Inside Louis C.K.s Life Since His Scandal Was Revealed
The most surprising comeback of 2021 has got to be Louis C.K. For those who don’t remember the comic, whose real name is Louis Székely, faced massive public backlash in 2018 when he was accused of sexually assaulting multiple women. Over the course of a few weeks, several women came forward to speak out against C.K. They claimed that the world-famous comic had masturbated in front of them without their consent. A theme that ran through the allegations was that C.K. used his professional standing to coerce the women into uncomfortable and aggressive situations, to which they felt they could not object.
C.K. copped to the allegations and bowed out of the public eye. “These stories are true,” C.K. said in a statement, per the New York Post. “At the time, I said to myself that what I did was okay because I never showed a woman my d**k without asking first, which is also true.”
After being the subject of so many damning editorials and so much public shaming, most thought C.K.’s career was dead and buried, but they were wrong. In August 2021, C.K. officially announced his comeback. Here’s what we know about the tour and what C.K. has been up to since his career crashed and burned.
If you or anyone you know has been a victim of sexual assault, help is available. Visit the Rape, Abuse & Incest National Network website or contact RAINN’s National Helpline at 1-800-656-HOPE (4673).
Louis C.K. is planning a comeback
Louis C.K. raised some eyebrows in August when he released a statement outlining his plans for a career comeback. “Hello Person that you are being right now, I am writing to you today because I am going to be touring around the United States of America, performing stand-up comedy in theaters in several different cities,” the email reportedly read, per New York Post.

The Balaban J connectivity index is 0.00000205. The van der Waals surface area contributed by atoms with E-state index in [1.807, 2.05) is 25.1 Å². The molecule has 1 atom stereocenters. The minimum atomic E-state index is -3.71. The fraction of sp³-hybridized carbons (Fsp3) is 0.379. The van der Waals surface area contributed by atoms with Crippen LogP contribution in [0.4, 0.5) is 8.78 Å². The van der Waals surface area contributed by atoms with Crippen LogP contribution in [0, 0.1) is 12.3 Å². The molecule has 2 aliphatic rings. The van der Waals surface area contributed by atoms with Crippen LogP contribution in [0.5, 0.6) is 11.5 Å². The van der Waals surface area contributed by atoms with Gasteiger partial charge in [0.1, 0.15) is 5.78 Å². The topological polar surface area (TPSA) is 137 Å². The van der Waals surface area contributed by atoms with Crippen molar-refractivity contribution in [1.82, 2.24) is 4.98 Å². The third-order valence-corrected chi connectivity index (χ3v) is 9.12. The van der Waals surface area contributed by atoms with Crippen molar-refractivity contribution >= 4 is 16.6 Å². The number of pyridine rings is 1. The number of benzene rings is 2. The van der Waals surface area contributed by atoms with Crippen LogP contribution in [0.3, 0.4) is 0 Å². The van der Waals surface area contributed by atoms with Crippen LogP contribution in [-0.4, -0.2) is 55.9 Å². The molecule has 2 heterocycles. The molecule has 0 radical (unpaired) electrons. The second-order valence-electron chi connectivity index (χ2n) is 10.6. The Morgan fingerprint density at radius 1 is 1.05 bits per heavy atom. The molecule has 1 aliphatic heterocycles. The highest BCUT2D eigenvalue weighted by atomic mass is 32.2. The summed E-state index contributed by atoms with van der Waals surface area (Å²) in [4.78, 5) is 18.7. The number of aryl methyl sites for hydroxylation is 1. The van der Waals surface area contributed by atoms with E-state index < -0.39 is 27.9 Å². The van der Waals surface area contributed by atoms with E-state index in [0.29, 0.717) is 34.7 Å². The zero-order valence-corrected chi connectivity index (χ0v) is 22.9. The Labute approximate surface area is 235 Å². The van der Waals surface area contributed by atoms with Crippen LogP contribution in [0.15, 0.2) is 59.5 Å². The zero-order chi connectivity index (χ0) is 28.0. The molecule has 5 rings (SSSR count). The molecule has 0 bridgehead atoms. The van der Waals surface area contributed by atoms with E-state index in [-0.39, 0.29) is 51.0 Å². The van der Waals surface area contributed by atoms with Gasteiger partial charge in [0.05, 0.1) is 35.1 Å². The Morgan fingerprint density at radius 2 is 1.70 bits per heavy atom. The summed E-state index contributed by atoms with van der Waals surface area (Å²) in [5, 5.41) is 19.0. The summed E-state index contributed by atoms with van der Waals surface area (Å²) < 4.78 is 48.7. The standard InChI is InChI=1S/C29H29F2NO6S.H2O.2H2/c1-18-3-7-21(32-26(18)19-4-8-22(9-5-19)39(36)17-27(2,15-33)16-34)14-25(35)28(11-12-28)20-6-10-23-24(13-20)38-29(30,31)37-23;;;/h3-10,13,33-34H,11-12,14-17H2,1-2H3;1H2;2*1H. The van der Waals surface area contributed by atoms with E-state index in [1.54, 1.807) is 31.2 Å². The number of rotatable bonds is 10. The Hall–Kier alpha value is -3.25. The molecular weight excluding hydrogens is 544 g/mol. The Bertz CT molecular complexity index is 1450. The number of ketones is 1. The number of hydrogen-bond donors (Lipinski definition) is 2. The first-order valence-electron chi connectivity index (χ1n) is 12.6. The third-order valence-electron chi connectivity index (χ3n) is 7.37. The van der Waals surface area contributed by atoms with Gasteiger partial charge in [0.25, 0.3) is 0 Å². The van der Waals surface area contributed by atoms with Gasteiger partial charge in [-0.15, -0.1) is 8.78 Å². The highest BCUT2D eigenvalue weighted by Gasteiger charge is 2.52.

According to his website, the proposed tour will last five months and will hit a total of 24 US cities, including Philadelphia, Portland, Chicago, and Boston (interestingly, C.K. does not plan to perform in LA). There are also tentative plans to carry the tour into 2022 in several eastern European venues including Kiev and Bucharest. C.K. also assured his fans that his tour would take rising COVID-19 numbers with the utmost seriousness. He promised to “comply with the local governments of each city in terms of health standards and practices. Like everyone else, we will just do our best under the circumstances.”
Finally, C.K. ended the email on a hopeful note, “I’m really looking forward to seeing your faces as I tell some rather impolite jokes and stories,” he said. C.K. did not mention the sexual harassment scandal that stymied his career. While C.K. seems optimistic about his comeback, this isn’t the first time he’s tried to reclaim his name since the scandal — and last time, things didn’t go so well.
Louis C.K. couldn't stay out of trouble
When news of his sexual misconduct hit the stands, Louis C.K. was forced to take a break from his career, though that was never his plan. Most people thought C.K. was gone for good, but just one year after terminating his contract with Netflix, C.K. attempted a comeback.
C.K. began popping up in comedy clubs around New York City to workshop his material. He found himself in the news yet again after video footage of a crude set mocking Parkland shooting survivors, people who identify as gender-neutral, and little girls wearing sexually suggestive clothing surfaced, per The Washington Post. As you can probably imagine, the jokes didn’t land. Some thought C.K. would lean into the scandal and turn towards right wing comedy, but apparently, he hasn’t. According to a 2020 article in The Washington Post, C.K. has scrapped the more controversial material in lieu of his familiar brand of nihilistic comedy.
In some of his more recent sets, C.K. touched on the scandal that now haunts his career. He refused to address any of his actions but instead spoke to the ostracization he’s experienced since getting blacklisted from the comedy scene. Mostly he just talked about how he has to eat alone, and people still flip him off at restaurants. We’ll just have to see if audiences still find it hard to sympathize.
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